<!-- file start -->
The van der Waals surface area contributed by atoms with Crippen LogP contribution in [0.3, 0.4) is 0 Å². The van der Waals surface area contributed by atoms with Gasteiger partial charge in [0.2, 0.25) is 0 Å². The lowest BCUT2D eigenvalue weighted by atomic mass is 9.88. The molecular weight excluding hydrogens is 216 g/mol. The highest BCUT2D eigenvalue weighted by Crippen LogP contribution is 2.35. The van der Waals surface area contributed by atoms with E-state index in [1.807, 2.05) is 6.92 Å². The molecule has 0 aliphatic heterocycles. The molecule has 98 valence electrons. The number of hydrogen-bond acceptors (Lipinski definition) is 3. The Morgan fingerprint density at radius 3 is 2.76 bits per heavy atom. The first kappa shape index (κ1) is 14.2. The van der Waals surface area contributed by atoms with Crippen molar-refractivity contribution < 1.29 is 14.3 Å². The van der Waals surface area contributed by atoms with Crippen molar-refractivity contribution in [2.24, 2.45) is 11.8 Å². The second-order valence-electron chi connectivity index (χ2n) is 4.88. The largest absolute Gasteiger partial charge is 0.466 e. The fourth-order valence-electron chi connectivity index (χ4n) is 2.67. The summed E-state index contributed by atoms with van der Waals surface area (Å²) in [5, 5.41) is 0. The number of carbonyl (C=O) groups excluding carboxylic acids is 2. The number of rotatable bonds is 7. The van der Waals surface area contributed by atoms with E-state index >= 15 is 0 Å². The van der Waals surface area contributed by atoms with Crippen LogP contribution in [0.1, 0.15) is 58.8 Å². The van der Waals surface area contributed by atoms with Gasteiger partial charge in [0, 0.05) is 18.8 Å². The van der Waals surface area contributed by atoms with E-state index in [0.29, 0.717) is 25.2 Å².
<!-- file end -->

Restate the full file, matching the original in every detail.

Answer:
The van der Waals surface area contributed by atoms with Crippen LogP contribution in [0.3, 0.4) is 0 Å². The van der Waals surface area contributed by atoms with Gasteiger partial charge in [0.2, 0.25) is 0 Å². The lowest BCUT2D eigenvalue weighted by atomic mass is 9.88. The molecular weight excluding hydrogens is 216 g/mol. The highest BCUT2D eigenvalue weighted by Crippen LogP contribution is 2.35. The van der Waals surface area contributed by atoms with E-state index in [1.807, 2.05) is 6.92 Å². The molecule has 0 aliphatic heterocycles. The molecule has 98 valence electrons. The number of hydrogen-bond acceptors (Lipinski definition) is 3. The Morgan fingerprint density at radius 3 is 2.76 bits per heavy atom. The first kappa shape index (κ1) is 14.2. The van der Waals surface area contributed by atoms with Crippen molar-refractivity contribution < 1.29 is 14.3 Å². The van der Waals surface area contributed by atoms with Crippen molar-refractivity contribution in [2.24, 2.45) is 11.8 Å². The second-order valence-electron chi connectivity index (χ2n) is 4.88. The largest absolute Gasteiger partial charge is 0.466 e. The fourth-order valence-electron chi connectivity index (χ4n) is 2.67. The summed E-state index contributed by atoms with van der Waals surface area (Å²) in [5, 5.41) is 0. The number of carbonyl (C=O) groups excluding carboxylic acids is 2. The number of rotatable bonds is 7. The van der Waals surface area contributed by atoms with E-state index >= 15 is 0 Å². The van der Waals surface area contributed by atoms with Crippen LogP contribution in [0.1, 0.15) is 58.8 Å². The van der Waals surface area contributed by atoms with Gasteiger partial charge in [0, 0.05) is 18.8 Å². The van der Waals surface area contributed by atoms with E-state index in [0.29, 0.717) is 25.2 Å².